More job losses will hit ailing PC maker Hewlett-Packard (HP) in the immediate years ahead, purportedly to realise more saving amid the prevailing soft environment in the global personal computer market.
About 29,000 HP employees will be retired soon, the company said in a regulatory filing on Monday, adding up to the planned 27,000 job cuts that HP chief executive Meg Whitman had announced earlier in May.
Ms Whitman, according to ZDNet, termed the firm's unfolding strategy as part of multi-year restructuring efforts that will "simplify business processes, accelerate innovation and deliver better results for customers, employees and stockholders."
Already, some 8500 HP workers have accepted the early retirement plans dangled by the company, The Associated Press reported on Tuesday, and more are expected to avail of similar separation packages through 2014.
Near-term, the whole strategy will cost HP $US3.7 billion, which will cover much of the compensation payments that departing employees will bring with them, but in return the company is projected to achieve savings of up to $US200 million each year from the rolling job cuts that will shave off close to 10 per cent from the 350,000-strong HP workforce.
Ms Whitman also unleashed other austerity measures as she attempts to find the correct formula in steering the giant computer and printer maker through market challenges that were mainly generated by the changing landscape of the tech world.
HP and most of PC makers have been struggling to keep up with the exploding mobile computing trend, in which tablets and smartphones were the preferred gadgets by global consumers.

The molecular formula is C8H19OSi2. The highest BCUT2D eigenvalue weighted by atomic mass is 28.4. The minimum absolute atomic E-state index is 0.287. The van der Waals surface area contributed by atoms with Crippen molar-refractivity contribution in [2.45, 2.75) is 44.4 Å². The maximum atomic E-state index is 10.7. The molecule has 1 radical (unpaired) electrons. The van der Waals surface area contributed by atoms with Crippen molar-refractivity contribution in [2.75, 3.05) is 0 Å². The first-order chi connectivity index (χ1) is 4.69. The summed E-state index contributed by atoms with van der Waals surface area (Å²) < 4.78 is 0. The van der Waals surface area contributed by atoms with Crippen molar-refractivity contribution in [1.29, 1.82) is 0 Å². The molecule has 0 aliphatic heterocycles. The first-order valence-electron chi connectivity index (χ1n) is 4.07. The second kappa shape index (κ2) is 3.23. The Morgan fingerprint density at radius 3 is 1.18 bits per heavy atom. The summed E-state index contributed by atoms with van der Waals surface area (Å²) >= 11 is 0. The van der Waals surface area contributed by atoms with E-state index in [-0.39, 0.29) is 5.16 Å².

The mobile devices rolled out by HP have failed to measure up with the current industry standards that were mostly coming from Apple and Samsung, leaving the two firms in a virtual monopoly of the tablet and smartphone markets while the rest scramble to catch up.
The best hope for HP and other PC makers at the moment is the impending release of Microsoft's multi-platform Windows 8, which is expected to power most of the mobile handsets outside of the Apple universe in the quarters and years ahead.
Analysts, however, have projected that it may take a while for Windows 8 devices to actually make a dent, which is a reality fully embraced by HP and similar companies.
While it waits for the nascent Windows ecosystem to gradually build up, HP thought it best to venture into enterprise business and software consultancy in order to keep the cash flowing in and save as much as possible.
The long-term goal for Ms Whitman is to halt HP's losses and save up $US3 billion while she tweaks the company's overall operations and make it a lean and mean machine by the time Windows is more competitive to match the muscles of Apple and Android handsets.
Analytic firms like IDC have been predicting that Microsoft's new OS would likely become a major force if not the top platform by 2015, a reading that HP and other PC makers would love to see realisation much sooner.
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